Literature-derived toxicity values. Polychlorinated biphenyls have been associated with toxicity related to a variety of endpoints in fish, including lethality, immune suppression, liver lesions, impaired reproduction, growth inhibition, cellular changes, and biochemical effects 37. Two endpoints (lethality and reproductive success) were selected, for which a literature-derived PCB threshold concentration served to guide the interpretation of PCB risks to sculpin health. An exhaustive review of the literature concerning the response of aquatic organisms to PCB exposure 37 proposed a threshold level for lethality in adult male and female fish and reproductive effects in adult females of about 100,000 ng/g wet weight. For progeny, Niimi 37 proposed a threshold level for reproductive effects of about 50,000 ng/g wet weight. Other laboratory studies reviewed by Kime 38 showed adverse effects on reproduction, including impaired ovarian growth and hormonal changes, at concentrations ranging from 50 to 5,000 ng/g wet weight. Establishing a threshold of risk to fish survival and reproduction based on the literature data is complicated by various studies reporting contradictory results for PCB effects. Also, thresholds vary among different species, among tissues analyzed, and with the mix of PCB congeners analyzed. However, based on the literature, the threshold for risk to reproductive effects in fish appears to be in the range of 1,000 to 5,000 ng/g wet weight, with some risk of effects occurring with as low as 100 to 1,000 ng/g wet weight. The former part of the range coincides with the average sculpin PCB exposures (2,660 ng/g wet wt) in the beach group (Table 1). Based on the sediment–sculpin PCB relationship established for the exposure assessment (Fig. 3), the sediment PCB concentration associated with this sculpin exposure is approximately 750 ng/g dry weight. The higher sculpin PCB concentrations measured at the other sites as far as 3 km east or west of the beach approach the lower end (1,000 ng/g wet wt) of this threshold concentration (Table 1).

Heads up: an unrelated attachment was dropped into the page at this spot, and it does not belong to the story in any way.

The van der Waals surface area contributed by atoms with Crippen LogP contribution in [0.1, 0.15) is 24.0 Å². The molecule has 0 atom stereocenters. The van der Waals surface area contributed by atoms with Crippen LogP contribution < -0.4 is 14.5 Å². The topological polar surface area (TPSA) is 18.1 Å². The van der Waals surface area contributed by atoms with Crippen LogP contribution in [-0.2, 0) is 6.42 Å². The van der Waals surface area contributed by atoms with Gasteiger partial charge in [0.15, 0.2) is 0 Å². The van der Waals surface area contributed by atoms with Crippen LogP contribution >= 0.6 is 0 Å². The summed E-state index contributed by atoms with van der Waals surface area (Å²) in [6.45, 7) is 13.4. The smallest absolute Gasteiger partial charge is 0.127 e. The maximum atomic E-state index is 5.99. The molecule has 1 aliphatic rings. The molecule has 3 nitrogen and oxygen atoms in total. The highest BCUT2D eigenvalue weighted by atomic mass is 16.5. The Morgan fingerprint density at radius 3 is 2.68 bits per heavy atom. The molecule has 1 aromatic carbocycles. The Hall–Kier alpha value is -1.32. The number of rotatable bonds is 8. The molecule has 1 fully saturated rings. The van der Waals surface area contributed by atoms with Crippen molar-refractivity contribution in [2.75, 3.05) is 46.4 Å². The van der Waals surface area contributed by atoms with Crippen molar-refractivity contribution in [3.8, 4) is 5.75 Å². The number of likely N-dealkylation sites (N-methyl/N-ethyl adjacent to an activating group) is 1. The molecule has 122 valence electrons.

Results for lipid content (%), condition factor (CF), hepatosomatic index (HIS), and EROD activity have been reported by Kuzyk et al. 1. Lipid content, CF, and HIS were similar between sexes and among the four groups, and EROD activity was significantly different among the four groups (p < 0.0001). The average activity in sculpins from the beach group was nearly fourfold greater than average levels at the next most contaminated site (west 1 km) and 25-fold greater than the average levels at the reference sites 1. Furthermore, there was a strong correlation between EROD activity and tissue PCB concentrations (r2 = 0.60, p < 0.05). To interpret the observed biological responses in the context of ecological risk, Kuzyk et al. 1 used an upper estimate of background EROD activity as a threshold for EROD induction, above which there may be an increase in EROD activity associated with PCB concentrations. The determined threshold for EROD induction for Saglek Bay sculpin was 3,620 ng/g lipid weight and 50 ng/g wet weight in the whole body minus liver tissue 1. Average concentrations of PCBs in sculpin tissue 4.5 km from the beach of Saglek Bay substantially exceeded the established threshold 1. Based on the sediment–sculpin PCB relationship established for the exposure assessment (Fig. 3), the sediment PCB concentration associated with this sculpin exposure is approximately 5 ng/g dry weight 1.